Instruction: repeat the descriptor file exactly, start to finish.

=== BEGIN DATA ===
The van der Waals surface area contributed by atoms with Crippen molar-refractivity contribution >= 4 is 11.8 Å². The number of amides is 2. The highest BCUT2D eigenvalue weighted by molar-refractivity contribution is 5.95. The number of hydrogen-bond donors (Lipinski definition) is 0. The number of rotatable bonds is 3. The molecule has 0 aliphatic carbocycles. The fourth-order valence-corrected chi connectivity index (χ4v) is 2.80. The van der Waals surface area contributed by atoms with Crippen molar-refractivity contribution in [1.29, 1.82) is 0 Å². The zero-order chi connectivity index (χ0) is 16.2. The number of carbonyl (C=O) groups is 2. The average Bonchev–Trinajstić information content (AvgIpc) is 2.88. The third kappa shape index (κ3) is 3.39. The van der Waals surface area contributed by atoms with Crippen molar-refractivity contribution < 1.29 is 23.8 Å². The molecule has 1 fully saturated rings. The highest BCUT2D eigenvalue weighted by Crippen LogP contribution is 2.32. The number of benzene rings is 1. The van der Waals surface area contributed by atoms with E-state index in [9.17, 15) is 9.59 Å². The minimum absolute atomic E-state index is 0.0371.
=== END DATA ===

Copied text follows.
The van der Waals surface area contributed by atoms with Crippen molar-refractivity contribution >= 4 is 11.8 Å². The number of amides is 2. The highest BCUT2D eigenvalue weighted by molar-refractivity contribution is 5.95. The number of hydrogen-bond donors (Lipinski definition) is 0. The number of rotatable bonds is 3. The molecule has 0 aliphatic carbocycles. The fourth-order valence-corrected chi connectivity index (χ4v) is 2.80. The van der Waals surface area contributed by atoms with Crippen molar-refractivity contribution in [1.29, 1.82) is 0 Å². The zero-order chi connectivity index (χ0) is 16.2. The number of carbonyl (C=O) groups is 2. The average Bonchev–Trinajstić information content (AvgIpc) is 2.88. The third kappa shape index (κ3) is 3.39. The van der Waals surface area contributed by atoms with Crippen molar-refractivity contribution < 1.29 is 23.8 Å². The molecule has 1 fully saturated rings. The highest BCUT2D eigenvalue weighted by Crippen LogP contribution is 2.32. The number of benzene rings is 1. The van der Waals surface area contributed by atoms with E-state index in [9.17, 15) is 9.59 Å². The minimum absolute atomic E-state index is 0.0371.